As it turns out, this well-appointed appliance demonstrated real culinary chops during CNET Appliance Labs testing. Using its small burner, the machine turned in an average boil time of just over 12 minutes (12 minutes, 14 seconds) which is fast for an electric. Boiling water on one of the Gallery's large burners took almost the same time, an average of 13 minutes and 13 seconds. The range's quick-boil burner lived up to its name too, bringing a 112-ounce pot of water to boil in under 12 minutes (11 minute 55 seconds on average).
And despite the lack of a true convection oven, the Frigidaire Gallery managed to keep its oven temperatures very consistent. So whether you're roasting chickens, biscuits, vegetables, or pizza, the machine should deliver very repeatable results. Of course no standard oven can really offer the same level of evenness as a convection oven, and this Frigidaire is no exception. On our multi-rack bake tests we still saw a significant difference in the brownness of biscuits, with the top rack biscuits coming out much darker than those on the lower rack.
Broiling with the Gallery 30-Inch is pretty straight forward and I had no trouble whipping up plates of tasty test burgers. I did notice that the appliance did have a tendency to crisp the tops of my hamburger patties a bit too much, at least compared with other ovens including a Whirlpool WFE320M0AS Electric Range. Indeed while the Whirlpool took its time to cook its burgers (about 24 minutes), the results were more juicy. Conversely the Gallery handled the same task in an average of 18 minutes, 11 seconds but the end result was typically on the dry side.
Another annoying issue with the Gallery is that it took noticeably longer to preheat its oven to the desired temperature. My anecdotal test of preheating the appliance to 450 degrees (F) required a full 14 minutes. By comparison, my Whirlpool 30-inch electric oven completed the same task in just under 12 minutes. And what makes the wait feel longer still is the Gallery's lack of a readout for current oven temperature.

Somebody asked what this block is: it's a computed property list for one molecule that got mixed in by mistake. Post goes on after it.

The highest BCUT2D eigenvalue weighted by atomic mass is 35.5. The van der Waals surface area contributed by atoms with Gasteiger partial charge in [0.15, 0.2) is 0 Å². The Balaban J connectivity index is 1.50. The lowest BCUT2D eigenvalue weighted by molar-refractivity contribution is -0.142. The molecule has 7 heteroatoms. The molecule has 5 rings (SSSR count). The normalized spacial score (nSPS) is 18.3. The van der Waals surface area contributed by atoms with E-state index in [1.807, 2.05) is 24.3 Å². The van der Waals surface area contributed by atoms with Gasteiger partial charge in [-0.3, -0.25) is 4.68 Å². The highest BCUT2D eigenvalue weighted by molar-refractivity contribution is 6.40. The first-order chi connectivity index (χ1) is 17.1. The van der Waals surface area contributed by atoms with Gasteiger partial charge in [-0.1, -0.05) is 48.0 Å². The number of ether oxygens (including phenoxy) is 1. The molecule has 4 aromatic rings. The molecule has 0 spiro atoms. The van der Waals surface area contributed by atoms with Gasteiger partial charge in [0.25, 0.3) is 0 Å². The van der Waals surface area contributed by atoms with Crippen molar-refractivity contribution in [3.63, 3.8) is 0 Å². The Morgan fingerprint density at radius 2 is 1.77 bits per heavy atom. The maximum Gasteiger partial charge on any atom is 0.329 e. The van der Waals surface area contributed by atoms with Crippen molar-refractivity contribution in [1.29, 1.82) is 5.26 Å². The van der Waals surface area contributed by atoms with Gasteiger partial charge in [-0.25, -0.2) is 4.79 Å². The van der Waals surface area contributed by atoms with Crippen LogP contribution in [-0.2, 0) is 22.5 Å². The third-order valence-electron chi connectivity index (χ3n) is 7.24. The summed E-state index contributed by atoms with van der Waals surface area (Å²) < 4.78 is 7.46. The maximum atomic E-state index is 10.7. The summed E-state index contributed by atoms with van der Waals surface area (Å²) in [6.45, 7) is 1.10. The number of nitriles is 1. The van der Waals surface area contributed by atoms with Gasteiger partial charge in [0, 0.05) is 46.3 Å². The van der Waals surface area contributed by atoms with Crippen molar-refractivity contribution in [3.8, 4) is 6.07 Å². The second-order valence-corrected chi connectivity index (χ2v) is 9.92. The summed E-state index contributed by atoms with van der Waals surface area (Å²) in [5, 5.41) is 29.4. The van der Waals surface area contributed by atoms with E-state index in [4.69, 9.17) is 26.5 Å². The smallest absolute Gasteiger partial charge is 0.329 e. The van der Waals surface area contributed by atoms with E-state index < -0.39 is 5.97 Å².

I do like how easy it was to clean the Frigidaire Gallery 30-Inch Electric cooktop. Its smooth, flat surface remained unmarred and unsoiled (at least permanently) throughout my entire test-cooking process. This included making numerous anecdotal omelettes, soups, bowls of ramen, and the usual spills and thrills entailed.
At face value the $899 Frigidaire Gallery 30-Inch Electric Range is an enticing proposition. It comes cloaked in attractive stainless steel, it offers excellent cooktop performance and very stable oven temperatures for a mid-range electric oven. The Gallery's controls, while not front-panel mounted, are simple enough to use, at least compared to touchscreen challengers such as the $800.
Priced at $100 less, however, the $800 convection model coming in at $900.is the smarter option since it matches the Frigidaire Gallery's stainless steel style, number of burners. If you really have your heart set on owning a convection device though you'll have to spend a little extra, to the tune of $100. GE trumps Frigidaire here too with the step-up